Eduardo E. Aguilar Sr. knows how to capture a likeness. On display at the VAM Gallery at South Texas College, “Characters & Creatures” demonstrates his longtime artistic passion — portraiture. There are 23 graphite and Prismacolor drawings in this show with all but two concerning the entire torso of the subject. A native Texan, Aguilar has been doing portraits of family and friends since elementary.
The work in this exhibition is a revised theme first explored during the artist’s graduate Master of Fine Arts show at the University of North Texas. For “Characters & Creatures,” the single portraits of family, friends and colleagues are juxtaposed with small, life-sized creatures such as insects and birds. While the portraits are achromatically graphite, Prismacolor was used to emphasize the small creatures.
Aguilar jump-started this project by asking his family, friends and colleagues if they would volunteer to pose for a portrait and to choose a small creature they wanted juxtaposed with their image. The original thought included life-sized characters and creatures. Because each portrait would be limited to a 30 by 40-inch space, the life-sized creature needed to be small enough not to crowd the composition of the figure. In these portraits, small colorful creatures balance the larger graphite image.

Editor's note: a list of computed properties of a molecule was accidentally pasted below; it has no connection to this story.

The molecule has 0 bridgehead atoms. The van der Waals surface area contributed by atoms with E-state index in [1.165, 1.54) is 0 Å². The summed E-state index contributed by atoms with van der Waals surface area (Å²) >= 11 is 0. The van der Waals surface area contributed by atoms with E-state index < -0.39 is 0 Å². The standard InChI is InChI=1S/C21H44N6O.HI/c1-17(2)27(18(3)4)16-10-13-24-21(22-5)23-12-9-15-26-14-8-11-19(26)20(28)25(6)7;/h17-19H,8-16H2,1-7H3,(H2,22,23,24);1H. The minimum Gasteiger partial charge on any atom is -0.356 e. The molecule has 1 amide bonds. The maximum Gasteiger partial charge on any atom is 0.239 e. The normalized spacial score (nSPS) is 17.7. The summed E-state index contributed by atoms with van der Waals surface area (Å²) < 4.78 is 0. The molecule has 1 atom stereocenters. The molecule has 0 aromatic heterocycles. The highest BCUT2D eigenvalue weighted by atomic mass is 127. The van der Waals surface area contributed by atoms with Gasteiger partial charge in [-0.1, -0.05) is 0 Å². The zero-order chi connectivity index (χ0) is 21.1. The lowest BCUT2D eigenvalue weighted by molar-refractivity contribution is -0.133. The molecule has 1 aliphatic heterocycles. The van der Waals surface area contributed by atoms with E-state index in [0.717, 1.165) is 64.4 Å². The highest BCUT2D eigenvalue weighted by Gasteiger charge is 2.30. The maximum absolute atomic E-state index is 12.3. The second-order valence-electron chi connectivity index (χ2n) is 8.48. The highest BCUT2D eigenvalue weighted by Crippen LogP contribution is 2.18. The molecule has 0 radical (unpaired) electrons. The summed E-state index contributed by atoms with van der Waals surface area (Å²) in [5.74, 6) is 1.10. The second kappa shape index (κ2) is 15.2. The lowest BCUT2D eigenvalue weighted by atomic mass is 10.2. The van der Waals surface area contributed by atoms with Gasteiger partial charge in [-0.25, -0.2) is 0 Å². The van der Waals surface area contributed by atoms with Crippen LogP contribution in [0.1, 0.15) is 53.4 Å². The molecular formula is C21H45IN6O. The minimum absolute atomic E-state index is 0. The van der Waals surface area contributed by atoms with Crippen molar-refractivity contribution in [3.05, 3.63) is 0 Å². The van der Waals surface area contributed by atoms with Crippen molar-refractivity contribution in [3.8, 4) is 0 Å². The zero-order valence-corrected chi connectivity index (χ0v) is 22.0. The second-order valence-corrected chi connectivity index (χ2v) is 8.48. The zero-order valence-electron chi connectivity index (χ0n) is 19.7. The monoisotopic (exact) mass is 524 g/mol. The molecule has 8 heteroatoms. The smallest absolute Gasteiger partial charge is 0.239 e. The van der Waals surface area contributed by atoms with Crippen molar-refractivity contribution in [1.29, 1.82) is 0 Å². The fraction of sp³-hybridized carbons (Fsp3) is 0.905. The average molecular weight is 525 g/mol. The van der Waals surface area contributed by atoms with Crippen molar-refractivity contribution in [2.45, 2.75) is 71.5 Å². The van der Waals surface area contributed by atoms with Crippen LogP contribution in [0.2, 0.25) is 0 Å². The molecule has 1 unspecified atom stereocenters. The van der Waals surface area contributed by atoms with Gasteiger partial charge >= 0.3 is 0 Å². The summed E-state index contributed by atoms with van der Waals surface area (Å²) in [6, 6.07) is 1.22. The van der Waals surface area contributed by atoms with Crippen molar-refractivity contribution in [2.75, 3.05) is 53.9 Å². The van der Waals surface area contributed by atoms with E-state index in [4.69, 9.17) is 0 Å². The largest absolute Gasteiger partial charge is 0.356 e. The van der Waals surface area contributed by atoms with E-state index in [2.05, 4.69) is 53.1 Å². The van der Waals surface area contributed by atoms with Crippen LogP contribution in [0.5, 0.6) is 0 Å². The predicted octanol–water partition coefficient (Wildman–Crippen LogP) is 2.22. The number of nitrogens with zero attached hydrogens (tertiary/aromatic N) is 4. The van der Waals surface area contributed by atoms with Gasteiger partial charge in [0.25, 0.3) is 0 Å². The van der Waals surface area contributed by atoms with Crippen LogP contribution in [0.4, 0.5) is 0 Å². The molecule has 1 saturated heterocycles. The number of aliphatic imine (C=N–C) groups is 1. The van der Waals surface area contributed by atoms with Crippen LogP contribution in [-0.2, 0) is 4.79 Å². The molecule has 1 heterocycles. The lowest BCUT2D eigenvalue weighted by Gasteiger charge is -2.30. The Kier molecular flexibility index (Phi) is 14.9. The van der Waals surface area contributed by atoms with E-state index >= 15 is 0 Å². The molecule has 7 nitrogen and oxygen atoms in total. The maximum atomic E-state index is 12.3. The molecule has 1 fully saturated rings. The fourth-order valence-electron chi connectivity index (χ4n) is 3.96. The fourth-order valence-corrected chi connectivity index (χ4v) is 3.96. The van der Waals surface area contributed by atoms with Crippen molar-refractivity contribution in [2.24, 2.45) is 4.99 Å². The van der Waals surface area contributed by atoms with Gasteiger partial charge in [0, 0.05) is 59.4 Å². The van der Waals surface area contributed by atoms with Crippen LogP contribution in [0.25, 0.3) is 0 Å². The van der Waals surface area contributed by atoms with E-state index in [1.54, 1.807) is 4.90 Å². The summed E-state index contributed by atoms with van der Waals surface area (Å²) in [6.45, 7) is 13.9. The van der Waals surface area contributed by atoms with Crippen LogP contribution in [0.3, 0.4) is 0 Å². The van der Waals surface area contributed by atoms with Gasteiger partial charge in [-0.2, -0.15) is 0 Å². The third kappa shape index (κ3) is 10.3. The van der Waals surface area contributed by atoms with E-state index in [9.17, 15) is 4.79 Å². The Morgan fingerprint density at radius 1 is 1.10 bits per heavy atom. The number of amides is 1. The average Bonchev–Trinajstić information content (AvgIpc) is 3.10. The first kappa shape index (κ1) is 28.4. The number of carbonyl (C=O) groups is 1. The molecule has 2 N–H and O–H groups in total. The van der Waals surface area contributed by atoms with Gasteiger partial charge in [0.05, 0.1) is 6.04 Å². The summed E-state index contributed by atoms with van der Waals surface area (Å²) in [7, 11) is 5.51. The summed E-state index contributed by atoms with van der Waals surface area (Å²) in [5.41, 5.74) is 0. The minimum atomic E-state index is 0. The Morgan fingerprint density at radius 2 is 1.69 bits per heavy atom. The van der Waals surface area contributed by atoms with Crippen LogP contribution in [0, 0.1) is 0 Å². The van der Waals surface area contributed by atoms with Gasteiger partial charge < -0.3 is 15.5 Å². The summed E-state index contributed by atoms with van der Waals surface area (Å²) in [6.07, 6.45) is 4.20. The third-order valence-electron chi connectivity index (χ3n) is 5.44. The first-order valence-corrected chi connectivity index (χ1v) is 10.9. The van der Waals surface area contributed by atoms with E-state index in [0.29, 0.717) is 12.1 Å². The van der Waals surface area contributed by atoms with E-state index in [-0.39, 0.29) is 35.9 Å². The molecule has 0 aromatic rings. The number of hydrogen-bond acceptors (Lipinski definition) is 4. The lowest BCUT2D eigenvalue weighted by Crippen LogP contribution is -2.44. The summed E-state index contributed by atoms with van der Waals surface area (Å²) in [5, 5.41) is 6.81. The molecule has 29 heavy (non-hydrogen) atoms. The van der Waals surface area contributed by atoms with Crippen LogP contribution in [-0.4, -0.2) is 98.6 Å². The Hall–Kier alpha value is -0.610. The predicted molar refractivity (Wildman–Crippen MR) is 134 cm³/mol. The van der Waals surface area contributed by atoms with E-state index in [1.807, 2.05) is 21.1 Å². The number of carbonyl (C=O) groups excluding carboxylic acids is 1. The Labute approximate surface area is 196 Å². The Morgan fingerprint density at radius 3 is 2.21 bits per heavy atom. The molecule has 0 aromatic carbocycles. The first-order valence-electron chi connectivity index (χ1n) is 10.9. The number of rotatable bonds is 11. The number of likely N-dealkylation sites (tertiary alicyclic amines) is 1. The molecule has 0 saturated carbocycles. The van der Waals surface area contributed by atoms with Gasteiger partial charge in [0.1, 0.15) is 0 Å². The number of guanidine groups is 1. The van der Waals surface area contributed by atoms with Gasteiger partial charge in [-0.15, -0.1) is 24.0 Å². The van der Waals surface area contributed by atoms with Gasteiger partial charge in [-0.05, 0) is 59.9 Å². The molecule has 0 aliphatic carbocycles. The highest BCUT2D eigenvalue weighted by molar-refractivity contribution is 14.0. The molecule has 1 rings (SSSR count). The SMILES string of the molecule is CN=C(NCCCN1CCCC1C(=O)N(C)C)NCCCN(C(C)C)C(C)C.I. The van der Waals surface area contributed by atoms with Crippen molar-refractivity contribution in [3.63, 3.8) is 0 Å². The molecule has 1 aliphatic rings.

Aguilar’s subjects are presented objectively and, although there are clues to personal interests in some of the pictures, they are not readily deciphered. For instance, printmaker Lenard Brown is shown perusing a book.
Overall, Aguilar’s drawings represent a content society; these are basically happy people. And while we aren’t told how each creature relates to its character, a few were explained to me. A portrait of his aunt shares space with a long-legged spider. She said that she was very tall in school and other kids called her daddy long-legs. Lenard Brown is identified with a scorpion, his astrological sign. Cat lover Richard Smith, an STC instructor, is shown with one of his cats. Only the cat’s photographed face is shown because the size of the entire animal would have disturbed the composition plan.
Similar to Smith’s cat, there is one other creature that appears as a photograph rather than a Prismacolor drawing, “Alejandro Garza/Glass Wing Butterfly.” When Garza was in a forest in Argentina, the butterfly landed on his hand and he photographed it, possibly a little homage to the photograph.
Graphite has been a long-time medium of choice for Aguilar. His technique is traditional, but there is a subtle, unique styling in his treatment of shading. Flat areas of softened tone exist adjacent and sometimes under the linear strokes. Occasional erasure marks produce light lines over tonal surfaces producing a richer effect, and often dramatic highlights. These effects are notable in the portrait, “Eddie Sandoval/Horned Toad.” Here, white strands were created in his hair and his face shows a subtractive modeling technique.
As Professor and chair for Tarrant County College’s Visual Arts Department until 2013, Aguilar still sees himself first and foremost as an educator.
“As an educator,” he said, “I am interested in sharing the knowledge that I have accumulated in the 45 years of teaching professionally in all levels of public schools and higher education. As an artist, I am interested in sharing my 70-plus years’ experience of creativity in visual arts.”
Nancy Moyer, Professor Emerita, UTRGV, is an art critic for The Monitor. She may be reached at email@example.com.